Yup, this is my 100th episode. Bob Menard from the New England Blacksmiths just asked me the other day did you envision the 100th when you started? The answer is NO Way!
The reason I started this podcast 3 years ago was to help create a tighter knit blacksmith community around the world, to aid and encourage forging new connections by having casual conversations every week so we can learn a little something about our peers. I thought I would talk about a few of the connections I’ve made over the past 3 years and about some of the connections that a few listeners have made by listening to the podcast. Then I’ll jump right into another JayBurn Journal (an article written by Jay Burnham Kidwell) about different kinds of forging connections such as riveting, hot metal wrapping, mortise and tenon and such.
Thanks to our sponsor this week: www.SBAconference.com , their 18th bi-annual conference is May 18 – 21, 2017 in Madison Georgia. Check out the website for the demonstrators and registration.
Oxy/acetelyne, oxy/propane gas welding
Oxy/acetelyne, oxy/propane gas brazing and soldering
Mortise and Tenon
Cold Connections are:
Collars and wraps
Nuts and bolts
Socket bearing connections
Collaring – to determine the length of the collar material: measure around the pieces to be collared plus 2 ½ times the thickness of the collar material. This will be the cut length before beveling the ends.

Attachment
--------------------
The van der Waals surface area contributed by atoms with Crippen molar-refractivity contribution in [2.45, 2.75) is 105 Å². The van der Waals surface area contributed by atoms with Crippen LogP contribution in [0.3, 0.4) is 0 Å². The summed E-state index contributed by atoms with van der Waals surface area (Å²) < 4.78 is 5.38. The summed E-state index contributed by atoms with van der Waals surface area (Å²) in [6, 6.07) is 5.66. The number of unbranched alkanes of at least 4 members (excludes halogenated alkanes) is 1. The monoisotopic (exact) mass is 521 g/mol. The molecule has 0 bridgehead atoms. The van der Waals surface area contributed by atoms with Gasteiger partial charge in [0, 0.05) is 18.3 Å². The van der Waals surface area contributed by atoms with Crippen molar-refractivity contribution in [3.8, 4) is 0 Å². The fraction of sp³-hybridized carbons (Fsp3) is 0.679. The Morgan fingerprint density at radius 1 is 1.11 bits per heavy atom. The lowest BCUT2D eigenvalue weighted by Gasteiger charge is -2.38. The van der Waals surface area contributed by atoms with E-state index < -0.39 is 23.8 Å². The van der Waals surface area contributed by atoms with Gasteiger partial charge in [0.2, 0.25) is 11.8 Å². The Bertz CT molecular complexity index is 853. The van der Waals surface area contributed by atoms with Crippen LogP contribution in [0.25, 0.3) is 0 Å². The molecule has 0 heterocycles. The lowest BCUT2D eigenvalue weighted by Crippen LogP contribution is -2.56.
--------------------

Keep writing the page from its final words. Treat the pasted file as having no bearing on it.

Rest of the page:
Square Tenons – Upset the end of the bar a ½”, then do another upset just under the first upset, use a side set or spring fuller to establish the tenon and the shoulder. Then draw out the tenon, even up the shoulder edges with a monkey tool and check for size and fit with the mortise. The tenon should extend about 1 ½ times the diameter of the tenon through the mortise hole.
Pass- through connections – using a slitting chisel and a swage block that is a little bigger than the pass through stock.
Arno Muller’s corner connection ? forge a square corner with an upset at the 90 degree bend and then forge out a tongue from the outside corner. Repeat this with another piece of square stock and join the two tongues in an opposite fashion.
Oval Rivets by Mark Aspery – from his Volume III book titled, “Mastering the Fundamentals of Traditional Joinery” available at www.MarkAspery.com.